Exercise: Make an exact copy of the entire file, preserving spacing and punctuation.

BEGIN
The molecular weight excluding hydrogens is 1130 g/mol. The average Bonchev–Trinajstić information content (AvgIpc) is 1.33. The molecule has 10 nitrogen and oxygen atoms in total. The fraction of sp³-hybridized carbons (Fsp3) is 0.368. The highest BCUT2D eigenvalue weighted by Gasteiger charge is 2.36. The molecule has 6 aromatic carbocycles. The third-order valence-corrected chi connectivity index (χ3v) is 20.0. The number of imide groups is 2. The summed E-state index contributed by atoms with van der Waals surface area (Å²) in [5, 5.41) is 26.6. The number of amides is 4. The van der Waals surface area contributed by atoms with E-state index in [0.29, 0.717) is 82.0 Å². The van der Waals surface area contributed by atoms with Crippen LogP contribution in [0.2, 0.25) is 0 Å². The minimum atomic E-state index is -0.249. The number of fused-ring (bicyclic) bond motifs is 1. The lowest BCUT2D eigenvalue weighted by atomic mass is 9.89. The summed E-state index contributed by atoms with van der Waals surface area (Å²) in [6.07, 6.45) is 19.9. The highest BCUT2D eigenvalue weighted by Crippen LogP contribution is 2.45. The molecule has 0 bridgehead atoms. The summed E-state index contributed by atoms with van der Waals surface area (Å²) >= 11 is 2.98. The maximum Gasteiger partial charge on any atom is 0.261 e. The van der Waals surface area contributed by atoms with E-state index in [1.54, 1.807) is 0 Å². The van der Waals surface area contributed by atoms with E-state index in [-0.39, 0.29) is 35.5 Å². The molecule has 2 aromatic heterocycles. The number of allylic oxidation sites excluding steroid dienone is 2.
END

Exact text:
The molecular weight excluding hydrogens is 1130 g/mol. The average Bonchev–Trinajstić information content (AvgIpc) is 1.33. The molecule has 10 nitrogen and oxygen atoms in total. The fraction of sp³-hybridized carbons (Fsp3) is 0.368. The highest BCUT2D eigenvalue weighted by Gasteiger charge is 2.36. The molecule has 6 aromatic carbocycles. The third-order valence-corrected chi connectivity index (χ3v) is 20.0. The number of imide groups is 2. The summed E-state index contributed by atoms with van der Waals surface area (Å²) in [5, 5.41) is 26.6. The number of amides is 4. The van der Waals surface area contributed by atoms with E-state index in [0.29, 0.717) is 82.0 Å². The van der Waals surface area contributed by atoms with Crippen LogP contribution in [0.2, 0.25) is 0 Å². The minimum atomic E-state index is -0.249. The number of fused-ring (bicyclic) bond motifs is 1. The lowest BCUT2D eigenvalue weighted by atomic mass is 9.89. The summed E-state index contributed by atoms with van der Waals surface area (Å²) in [6.07, 6.45) is 19.9. The highest BCUT2D eigenvalue weighted by Crippen LogP contribution is 2.45. The molecule has 0 bridgehead atoms. The summed E-state index contributed by atoms with van der Waals surface area (Å²) >= 11 is 2.98. The maximum Gasteiger partial charge on any atom is 0.261 e. The van der Waals surface area contributed by atoms with E-state index in [1.54, 1.807) is 0 Å². The van der Waals surface area contributed by atoms with E-state index in [-0.39, 0.29) is 35.5 Å². The molecule has 2 aromatic heterocycles. The number of allylic oxidation sites excluding steroid dienone is 2.